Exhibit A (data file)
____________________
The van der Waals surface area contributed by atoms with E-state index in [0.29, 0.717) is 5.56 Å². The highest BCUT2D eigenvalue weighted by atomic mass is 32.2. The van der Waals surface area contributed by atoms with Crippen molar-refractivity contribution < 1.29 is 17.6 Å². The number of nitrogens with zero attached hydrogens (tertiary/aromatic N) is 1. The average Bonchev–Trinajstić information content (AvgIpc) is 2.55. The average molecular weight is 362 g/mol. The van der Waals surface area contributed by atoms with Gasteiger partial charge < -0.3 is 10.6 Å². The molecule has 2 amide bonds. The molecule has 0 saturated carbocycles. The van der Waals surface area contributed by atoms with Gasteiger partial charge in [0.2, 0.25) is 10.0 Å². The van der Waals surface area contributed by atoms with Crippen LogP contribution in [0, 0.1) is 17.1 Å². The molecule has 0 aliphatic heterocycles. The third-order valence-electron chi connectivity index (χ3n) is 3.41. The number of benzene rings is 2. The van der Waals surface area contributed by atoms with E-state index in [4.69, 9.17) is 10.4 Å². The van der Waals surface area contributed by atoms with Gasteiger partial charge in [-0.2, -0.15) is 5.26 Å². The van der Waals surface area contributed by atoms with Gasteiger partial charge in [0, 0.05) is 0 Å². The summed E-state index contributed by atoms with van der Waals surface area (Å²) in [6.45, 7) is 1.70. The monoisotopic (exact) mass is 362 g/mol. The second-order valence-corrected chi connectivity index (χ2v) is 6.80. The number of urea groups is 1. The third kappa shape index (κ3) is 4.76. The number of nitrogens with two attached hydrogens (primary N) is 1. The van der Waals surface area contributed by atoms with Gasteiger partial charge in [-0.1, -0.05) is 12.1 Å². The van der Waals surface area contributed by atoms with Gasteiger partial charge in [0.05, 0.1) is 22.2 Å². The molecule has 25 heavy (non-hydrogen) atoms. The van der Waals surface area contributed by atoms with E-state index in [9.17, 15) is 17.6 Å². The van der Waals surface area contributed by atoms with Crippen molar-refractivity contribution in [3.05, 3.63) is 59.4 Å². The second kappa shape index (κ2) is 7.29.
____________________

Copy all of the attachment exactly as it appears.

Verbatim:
The van der Waals surface area contributed by atoms with E-state index in [0.29, 0.717) is 5.56 Å². The highest BCUT2D eigenvalue weighted by atomic mass is 32.2. The van der Waals surface area contributed by atoms with Crippen molar-refractivity contribution < 1.29 is 17.6 Å². The number of nitrogens with zero attached hydrogens (tertiary/aromatic N) is 1. The average Bonchev–Trinajstić information content (AvgIpc) is 2.55. The average molecular weight is 362 g/mol. The van der Waals surface area contributed by atoms with Gasteiger partial charge < -0.3 is 10.6 Å². The molecule has 2 amide bonds. The molecule has 0 saturated carbocycles. The van der Waals surface area contributed by atoms with Gasteiger partial charge in [0.2, 0.25) is 10.0 Å². The van der Waals surface area contributed by atoms with Crippen LogP contribution in [0, 0.1) is 17.1 Å². The molecule has 0 aliphatic heterocycles. The third-order valence-electron chi connectivity index (χ3n) is 3.41. The number of benzene rings is 2. The van der Waals surface area contributed by atoms with E-state index in [4.69, 9.17) is 10.4 Å². The van der Waals surface area contributed by atoms with Gasteiger partial charge in [-0.2, -0.15) is 5.26 Å². The van der Waals surface area contributed by atoms with Gasteiger partial charge in [0, 0.05) is 0 Å². The summed E-state index contributed by atoms with van der Waals surface area (Å²) in [6.45, 7) is 1.70. The monoisotopic (exact) mass is 362 g/mol. The second-order valence-corrected chi connectivity index (χ2v) is 6.80. The number of urea groups is 1. The third kappa shape index (κ3) is 4.76. The number of nitrogens with two attached hydrogens (primary N) is 1. The van der Waals surface area contributed by atoms with Gasteiger partial charge in [-0.1, -0.05) is 12.1 Å². The van der Waals surface area contributed by atoms with Gasteiger partial charge in [0.05, 0.1) is 22.2 Å². The molecule has 25 heavy (non-hydrogen) atoms. The van der Waals surface area contributed by atoms with E-state index in [9.17, 15) is 17.6 Å². The van der Waals surface area contributed by atoms with Crippen molar-refractivity contribution in [3.05, 3.63) is 59.4 Å². The second kappa shape index (κ2) is 7.29.